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Comparing private and public transport access to diabetic health services across inner, middle, and outer suburbs of Melbourne, Australia

Overview of attention for article published in BMC Health Services Research, April 2018
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Title
Comparing private and public transport access to diabetic health services across inner, middle, and outer suburbs of Melbourne, Australia
Published in
BMC Health Services Research, April 2018
DOI 10.1186/s12913-018-3079-9
Pubmed ID
Authors

Rebecca Madill, Hannah Badland, Suzanne Mavoa, Billie Giles-Corti

Abstract

Melbourne, Australia is experiencing rapid population growth, with much of this occurring in metropolitan outer suburban areas, also known as urban growth areas. Currently little is known about differences in travel times when using private and public transport to access primary and secondary services across Melbourne's urban growth areas. Plan Melbourne Refresh, a recent strategic land use document has called for a 20 min city, which is where essential services including primary health care, can be accessed within a 20 min journey. Type 2 diabetes mellitus (T2DM) is a major chronic condition in Australia, with some of Melbourne's growth areas having some of the highest prevalence across Australia. This study explores travel times to diabetic health care services for populations residing in inner, middle and outer suburbs of metropolitan Melbourne. Geographic information systems (GIS) software were used to map the location of selected diabetic primary and secondary health care service providers across metropolitan inner, middle, outer established, outer urban growth and outer fringe areas of Melbourne. An origin-destination matrix was used to estimate travel distances from point of origin (using a total of approximately 50,000 synthetic residential addresses) to the closest type of each diabetic health care service provider (destinations) across Melbourne. ArcGIS was used to estimate travel times for private transport and public transport; comparisons were made by area. Our study indicated increased travel times to diabetic health services for people living in Melbourne's outer growth and outer fringe areas compared with the rest of Melbourne (inner, middle and outer established). Compared with those living in inner city areas, the median time spent travelling to diabetic services was between 2.46 and 23.24 min (private motor vehicle) and 12.01 and 43.15 min (public transport) longer for those living in outer suburban areas. Irrespective of travel mode used, results indicate that those living in inner and middle suburbs of Melbourne have shorter travel times to access diabetic health services, compared with those living in outer areas of Melbourne. Private motor vehicle travel times were approximately 4 to 5 times faster than public transport modes to access diabetic health services in all areas. Those living in new urban growth communities spend considerably more time travelling to access diabetic health services - particularly specialists - than those living in established areas across Melbourne.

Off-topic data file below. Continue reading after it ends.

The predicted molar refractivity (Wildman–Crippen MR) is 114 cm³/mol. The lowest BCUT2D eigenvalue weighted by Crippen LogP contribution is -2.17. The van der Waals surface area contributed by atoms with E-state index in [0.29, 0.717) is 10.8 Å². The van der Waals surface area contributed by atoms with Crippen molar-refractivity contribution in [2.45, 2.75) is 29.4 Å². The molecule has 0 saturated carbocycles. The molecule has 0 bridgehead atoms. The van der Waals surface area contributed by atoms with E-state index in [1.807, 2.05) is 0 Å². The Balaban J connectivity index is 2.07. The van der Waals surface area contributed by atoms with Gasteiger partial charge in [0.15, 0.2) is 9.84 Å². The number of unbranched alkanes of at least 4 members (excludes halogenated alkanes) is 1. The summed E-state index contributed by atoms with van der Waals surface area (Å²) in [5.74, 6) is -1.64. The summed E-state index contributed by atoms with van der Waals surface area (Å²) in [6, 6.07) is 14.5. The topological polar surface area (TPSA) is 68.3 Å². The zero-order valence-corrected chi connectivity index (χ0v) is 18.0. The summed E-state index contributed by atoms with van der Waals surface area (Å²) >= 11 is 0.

Twitter Demographics

The data shown below were collected from the profile of 1 tweeter who shared this research output. Click here to find out more about how the information was compiled.

Mendeley readers

The data shown below were compiled from readership statistics for 54 Mendeley readers of this research output. Click here to see the associated Mendeley record.

Geographical breakdown

Country Count As %
Unknown 54 100%

Demographic breakdown

Readers by professional status Count As %
Researcher 8 15%
Student > Master 6 11%
Student > Ph. D. Student 5 9%
Student > Doctoral Student 5 9%
Student > Bachelor 4 7%
Other 12 22%
Unknown 14 26%
Readers by discipline Count As %
Medicine and Dentistry 8 15%
Social Sciences 6 11%
Nursing and Health Professions 4 7%
Economics, Econometrics and Finance 2 4%
Psychology 2 4%
Other 11 20%
Unknown 21 39%

Attention Score in Context

This research output has an Altmetric Attention Score of 1. This is our high-level measure of the quality and quantity of online attention that it has received. This Attention Score, as well as the ranking and number of research outputs shown below, was calculated when the research output was last mentioned on 10 May 2018.
All research outputs
#18,194,476
of 20,515,708 outputs
Outputs from BMC Health Services Research
#6,369
of 6,857 outputs
Outputs of similar age
#257,329
of 295,063 outputs
Outputs of similar age from BMC Health Services Research
#1
of 1 outputs
Altmetric has tracked 20,515,708 research outputs across all sources so far. This one is in the 1st percentile – i.e., 1% of other outputs scored the same or lower than it.
So far Altmetric has tracked 6,857 research outputs from this source. They typically receive a little more attention than average, with a mean Attention Score of 7.4. This one is in the 1st percentile – i.e., 1% of its peers scored the same or lower than it.
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